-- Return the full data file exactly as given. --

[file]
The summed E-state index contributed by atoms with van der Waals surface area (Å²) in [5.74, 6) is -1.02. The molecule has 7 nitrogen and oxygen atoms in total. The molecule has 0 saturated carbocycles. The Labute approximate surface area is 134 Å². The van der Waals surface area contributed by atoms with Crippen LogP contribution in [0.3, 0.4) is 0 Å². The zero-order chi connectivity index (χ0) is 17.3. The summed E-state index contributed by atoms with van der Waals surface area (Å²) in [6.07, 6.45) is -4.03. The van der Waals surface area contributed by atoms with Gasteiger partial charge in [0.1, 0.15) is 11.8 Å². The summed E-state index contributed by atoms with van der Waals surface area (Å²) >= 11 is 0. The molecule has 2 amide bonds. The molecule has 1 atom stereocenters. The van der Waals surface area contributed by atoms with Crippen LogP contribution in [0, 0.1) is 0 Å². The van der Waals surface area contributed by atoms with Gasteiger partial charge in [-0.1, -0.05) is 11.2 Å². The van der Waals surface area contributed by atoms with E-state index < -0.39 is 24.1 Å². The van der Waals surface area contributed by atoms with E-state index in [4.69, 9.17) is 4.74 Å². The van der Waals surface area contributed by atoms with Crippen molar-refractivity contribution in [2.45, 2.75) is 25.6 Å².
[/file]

The summed E-state index contributed by atoms with van der Waals surface area (Å²) in [5.74, 6) is -1.02. The molecule has 7 nitrogen and oxygen atoms in total. The molecule has 0 saturated carbocycles. The Labute approximate surface area is 134 Å². The van der Waals surface area contributed by atoms with Crippen LogP contribution in [0.3, 0.4) is 0 Å². The zero-order chi connectivity index (χ0) is 17.3. The summed E-state index contributed by atoms with van der Waals surface area (Å²) in [6.07, 6.45) is -4.03. The van der Waals surface area contributed by atoms with Gasteiger partial charge in [0.1, 0.15) is 11.8 Å². The summed E-state index contributed by atoms with van der Waals surface area (Å²) >= 11 is 0. The molecule has 2 amide bonds. The molecule has 1 atom stereocenters. The van der Waals surface area contributed by atoms with Crippen LogP contribution in [0, 0.1) is 0 Å². The van der Waals surface area contributed by atoms with Gasteiger partial charge in [-0.1, -0.05) is 11.2 Å². The van der Waals surface area contributed by atoms with E-state index < -0.39 is 24.1 Å². The van der Waals surface area contributed by atoms with E-state index in [4.69, 9.17) is 4.74 Å². The van der Waals surface area contributed by atoms with Crippen molar-refractivity contribution in [2.45, 2.75) is 25.6 Å².